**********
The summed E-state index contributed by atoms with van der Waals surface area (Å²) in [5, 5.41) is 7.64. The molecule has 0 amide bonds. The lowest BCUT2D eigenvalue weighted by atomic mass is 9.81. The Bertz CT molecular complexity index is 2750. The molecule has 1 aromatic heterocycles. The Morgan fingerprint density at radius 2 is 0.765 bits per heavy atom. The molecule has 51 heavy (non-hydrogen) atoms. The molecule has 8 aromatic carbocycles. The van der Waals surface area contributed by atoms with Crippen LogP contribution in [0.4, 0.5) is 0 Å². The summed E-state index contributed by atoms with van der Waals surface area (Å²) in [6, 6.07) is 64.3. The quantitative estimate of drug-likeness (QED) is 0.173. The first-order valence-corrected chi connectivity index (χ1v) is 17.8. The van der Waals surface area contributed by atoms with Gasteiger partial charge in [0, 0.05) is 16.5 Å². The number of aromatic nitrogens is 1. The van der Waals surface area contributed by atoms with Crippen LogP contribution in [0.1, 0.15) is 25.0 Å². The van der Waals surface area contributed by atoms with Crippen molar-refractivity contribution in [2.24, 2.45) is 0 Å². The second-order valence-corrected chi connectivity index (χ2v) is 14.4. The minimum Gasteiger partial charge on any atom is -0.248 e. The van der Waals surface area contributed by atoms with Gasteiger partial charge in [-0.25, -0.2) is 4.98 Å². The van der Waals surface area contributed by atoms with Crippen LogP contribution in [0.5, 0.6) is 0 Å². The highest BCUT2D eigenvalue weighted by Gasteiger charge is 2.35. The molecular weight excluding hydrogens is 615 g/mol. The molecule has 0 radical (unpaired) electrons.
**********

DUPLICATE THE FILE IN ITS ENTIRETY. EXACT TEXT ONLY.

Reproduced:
The summed E-state index contributed by atoms with van der Waals surface area (Å²) in [5, 5.41) is 7.64. The molecule has 0 amide bonds. The lowest BCUT2D eigenvalue weighted by atomic mass is 9.81. The Bertz CT molecular complexity index is 2750. The molecule has 1 aromatic heterocycles. The Morgan fingerprint density at radius 2 is 0.765 bits per heavy atom. The molecule has 51 heavy (non-hydrogen) atoms. The molecule has 8 aromatic carbocycles. The van der Waals surface area contributed by atoms with Crippen LogP contribution in [0.4, 0.5) is 0 Å². The summed E-state index contributed by atoms with van der Waals surface area (Å²) in [6, 6.07) is 64.3. The quantitative estimate of drug-likeness (QED) is 0.173. The first-order valence-corrected chi connectivity index (χ1v) is 17.8. The van der Waals surface area contributed by atoms with Gasteiger partial charge in [0, 0.05) is 16.5 Å². The number of aromatic nitrogens is 1. The van der Waals surface area contributed by atoms with Crippen LogP contribution in [0.1, 0.15) is 25.0 Å². The van der Waals surface area contributed by atoms with Crippen molar-refractivity contribution in [2.24, 2.45) is 0 Å². The second-order valence-corrected chi connectivity index (χ2v) is 14.4. The minimum Gasteiger partial charge on any atom is -0.248 e. The van der Waals surface area contributed by atoms with Gasteiger partial charge in [-0.25, -0.2) is 4.98 Å². The van der Waals surface area contributed by atoms with Crippen LogP contribution in [0.5, 0.6) is 0 Å². The highest BCUT2D eigenvalue weighted by Gasteiger charge is 2.35. The molecular weight excluding hydrogens is 615 g/mol. The molecule has 0 radical (unpaired) electrons.